March 28, 2013 10:35 pm

PayPal eyes in-store retail customers

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Between the various charts and bar graphs projected on the screen at eBay’s analyst day on Thursday was a cartoon of a woman in a shoe store.

Surrounded by dozens of pairs of pumps and dishevelled shoeboxes, a weary store clerk kneels before her, cradling her foot. “This pair is so perfect,” she says. “I can’t wait to buy them cheaper online somewhere. What’s your WiFi password?”

Don Kingsborough, vice president of retail for eBay-owned PayPal, said the scenario plays out every day in retail stores. The hundreds of retail executives he had spoken with in the last two years were all trying to figure out how to get the shoppers like the one in the cartoon to buy from them and not from online behemoths like Amazon. Mr Kingsborough said PayPal wants to win those customers.

“Commerce is no longer about location, location, location,” he said. “New commerce is about engagement, engagement, engagement.”

His team described various applications PayPal was developing to keep smartphone-obsessed shoppers buying at bricks and mortar stores, from loyalty programmes that offer discounts when people enter stores to ordering apps that allow people to place and pay for food orders over their phones then pick them up in the store without waiting in line.

The financial benefits would come not just to the retailers, but to PayPal, too, executives said. After doubling revenues in the last three years, the online and mobile payment company is expecting to double revenues again by 2015, up to $10.5bn.

Overall revenues for the company are projected to grow 50 per cent to $21.5bn in 2015, up from $14.1bn in 2012. Profits will grow between 15 and 19 per cent, according to Bob Swan, chief financial officer.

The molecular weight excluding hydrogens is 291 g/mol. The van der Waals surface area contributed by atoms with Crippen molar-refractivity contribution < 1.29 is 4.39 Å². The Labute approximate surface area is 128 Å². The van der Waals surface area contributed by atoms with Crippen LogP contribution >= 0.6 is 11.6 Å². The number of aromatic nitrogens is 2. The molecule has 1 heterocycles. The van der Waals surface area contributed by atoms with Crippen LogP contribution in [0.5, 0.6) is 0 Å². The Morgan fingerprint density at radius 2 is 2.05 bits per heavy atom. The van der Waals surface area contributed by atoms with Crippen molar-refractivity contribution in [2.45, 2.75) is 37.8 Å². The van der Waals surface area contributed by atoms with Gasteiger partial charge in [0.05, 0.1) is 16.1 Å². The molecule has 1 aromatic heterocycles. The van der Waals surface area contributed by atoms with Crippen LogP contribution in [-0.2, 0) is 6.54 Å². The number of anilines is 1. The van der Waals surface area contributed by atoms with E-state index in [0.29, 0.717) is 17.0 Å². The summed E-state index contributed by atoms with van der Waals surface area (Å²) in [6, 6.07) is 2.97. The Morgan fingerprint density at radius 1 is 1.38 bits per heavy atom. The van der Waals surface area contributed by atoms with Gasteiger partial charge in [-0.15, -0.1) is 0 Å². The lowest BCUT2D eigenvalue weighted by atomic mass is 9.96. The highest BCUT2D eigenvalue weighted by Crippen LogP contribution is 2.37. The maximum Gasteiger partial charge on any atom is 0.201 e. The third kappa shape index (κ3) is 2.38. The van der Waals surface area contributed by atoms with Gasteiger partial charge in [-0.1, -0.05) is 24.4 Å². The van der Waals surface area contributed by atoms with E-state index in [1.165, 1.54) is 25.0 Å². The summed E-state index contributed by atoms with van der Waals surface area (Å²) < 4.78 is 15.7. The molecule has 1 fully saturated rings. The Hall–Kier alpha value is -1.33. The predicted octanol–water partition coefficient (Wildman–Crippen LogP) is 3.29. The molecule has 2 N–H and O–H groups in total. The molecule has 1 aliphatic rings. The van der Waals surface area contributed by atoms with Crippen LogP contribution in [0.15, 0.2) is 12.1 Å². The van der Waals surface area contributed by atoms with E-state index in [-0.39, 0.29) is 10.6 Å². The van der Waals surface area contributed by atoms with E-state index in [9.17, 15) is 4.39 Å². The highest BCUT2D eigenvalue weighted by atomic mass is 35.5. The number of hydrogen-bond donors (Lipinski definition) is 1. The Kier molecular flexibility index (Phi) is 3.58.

The focus of eBay’s analyst day was how the company planned to work “with retailers, not against them” in a world where people’s shopping habits increasingly blend the online and offline worlds.

“It’s an anti-Amazon play,” said one analyst, who believed retailers would find the various eBay technology offerings compelling in their quest to defend themselves against the e-commerce giant.

Shares in eBay rose more than 4 per cent on Thursday, closing at $54.22, then rose further in after-hours trading.

Retailers are beginning to fight back . . . Retail is not dead.

- John Donahoe, chief executive of eBay

Analyst saw the most potential for growth in PayPal. They said its strong foundation in digital payments and its global reach position it well for taking advantage of the “new commerce”.

“Building a payments business globally is really, really, really hard,” said David Marcus, president of PayPal. He took a slight dig at competitors in the financial services industry or technology industry who are competing with PayPal in building a digital wallet, including Visa and Google.

“They don’t have the reach, scale, or innovation,” he said. “It’s easy to create buzz, but only a handful have been able to scale and build a large payments business globally.”

PayPal now has 125m digital wallets, he said.

Several analysts raised questions, however, about whether the company’s investment in new technology and its move into the retail world would ultimately lower margins. Concerns have been growing that credit card companies will eventually follow the lead set by MasterCard in February and begin charging PayPal fees for using their networks in digital wallet transactions.

Mr Swan said no. He said analysts have been asking the broader question about margins for seven years, but the details have evolved – from PayPal’s move toward working with larger retailers several years ago, through the regulations of the Dodd-Frank act in 2011, to potential network fees today. But he predicted core transaction margins would in fact go up, from 60 per cent or more to 62 per cent or more.

John Donahoe, chief executive of eBay, concluded the day by calling the technological changes in consumer shopping and merchant offerings a “commerce revolution” for large and small businesses alike.

“Retailers are beginning to fight back,” he said. “Retail is not dead.”

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